|By Lawrence Cosentino|
Donor Profile: Louise McCagg
Redemption through art
Sculptor Louise McCagg has a personal reason for donating to the Eli and Edythe Broad Art Museum.
“We have our experience with the Michael Heizer piece,” she said.
McCagg lives and works in New York, but she graduated from MSU with a master’s in fine arts and lived in East Lansing for 20 years. She witnessed the most infamous episode in Lansing’s art history, the rise and fall of the monumental sculpture “This Equals That,” by internationally renowned sculptor Michael Heizer.
When Heizer’s huge array of geometric forms was installed in the State Capitol Complex in 1980, funded by state and private funds, it was an international draw for art tourism.
“I watched it being built,” McCagg said. “It was the largest art piece at the time in the United States — here, in Lansing.”
Gov. William G. Milliken approved the selection, commenting that he didn’t want to plant “another politician on a horse” downtown.
The sculpture rested on a plaza west of the state Capitol for 22 years before being dismantled — and damaged — in 2002. The Lansing State Journal mocked it. The sculpture was dumped in a field in Mason and was last seen in a Detroit warehouse.
“I was shocked,” McCagg said. “There were people in the East Lansing community who were shocked, but there were not enough people in the community to take care of that piece.”
Will the Broad Museum help to erase the stigma of that episode? McCagg didn’t say for sure, but the idea was on her mind when she opened her checkbook for the Broad.
“Having Zaha Hadid do the building was a great incentive [to donate],” she said. “I thought about people in the community and how they were not particularly supportive of the Michael Heizer piece.”
By donating to the Broad, McCagg also wants to celebrate architect Zaha Hadid and the strong presence of women in art and architecture.
“She is recognized as being sumptuous, kind of a genius. It reminds me of all the women who were not given jobs as architects.”
McCagg uses old casting and sculpting techniques to take on contemporary issues. The New York Times praised her as an artist “with real flair” and creator of “quirky, troubling [and] oracular” work.
After getting her degree at MSU, McCagg set up shop in a geodesic dome she built with help from friends and her husband, Bill McCagg, a Russian and East European history professor. There she cast a life-size sculpture called “Beatrice,” which stands in the Wharton Center for Performing Arts.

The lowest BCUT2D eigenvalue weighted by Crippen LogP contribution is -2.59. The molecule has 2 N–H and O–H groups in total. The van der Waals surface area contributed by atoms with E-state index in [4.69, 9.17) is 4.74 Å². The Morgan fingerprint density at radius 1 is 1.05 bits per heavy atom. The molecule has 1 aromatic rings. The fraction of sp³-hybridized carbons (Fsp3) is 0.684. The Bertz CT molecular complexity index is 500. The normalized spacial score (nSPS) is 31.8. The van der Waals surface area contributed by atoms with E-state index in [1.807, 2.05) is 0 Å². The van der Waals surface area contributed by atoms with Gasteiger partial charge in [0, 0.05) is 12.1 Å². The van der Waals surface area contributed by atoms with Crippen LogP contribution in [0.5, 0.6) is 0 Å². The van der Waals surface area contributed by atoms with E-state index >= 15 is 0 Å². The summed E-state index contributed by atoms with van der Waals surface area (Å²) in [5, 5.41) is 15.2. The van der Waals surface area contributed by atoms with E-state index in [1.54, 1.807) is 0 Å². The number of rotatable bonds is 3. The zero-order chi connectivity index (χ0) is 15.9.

“Familiar Faces,” a bronze pillar studded with half-size life masks of local artists and arts supporters, was commissioned by the city of East Lansing and stands near City Hall.
She gets mixed reviews from other critics.
“I have twin nephews in Ann Arbor, and one of them looks a special look at his brother across the table: ‘Does Aunt Louise have to do this creepy stuff?’”
Donor Profile: Edward & Julie Minskoff
In his mid-20s, Edward Minskoff came to New York City with a Chevy and $2,500 — and a degree in economics from MSU.
He became one of the builders of modern (and postmodern) New York.
By now, Minskoff has leased, built and developed tens of millions of square feet in Manhattan, including the World Financial Center and 590 Madison Avenue, also known as the IBM building.
He’s not just a numbers man. Minskoff loves art and he likes to build beautiful buildings. This year, he hired Pritzker Prize-winning architect Fumihiko Maki to plant an elegant glass and granite office tower at the heart of New York’s Astor Place.
As a behind-the-scenes adviser to MSU’s Broad Museum project, Minskoff helped guide the early process of winnowing dozens of architectural firms to the five that competed at MSU.
As a developer, Minskoff has plunged more than once into uncertain markets. He raised eyebrows by building the Astor Place tower on “spec,” without a buyer’s contract. He appreciates MSU’s leap into the unknown, and he’s happy enough with the results that he and his wife, Julie, donated $2 million to the Broad.
“Zaha Hadid came up with a great design, and it’s finally transitioned into a beautiful building,” Minskoff said.
“It adds another credit to the institution’s ability to grow.”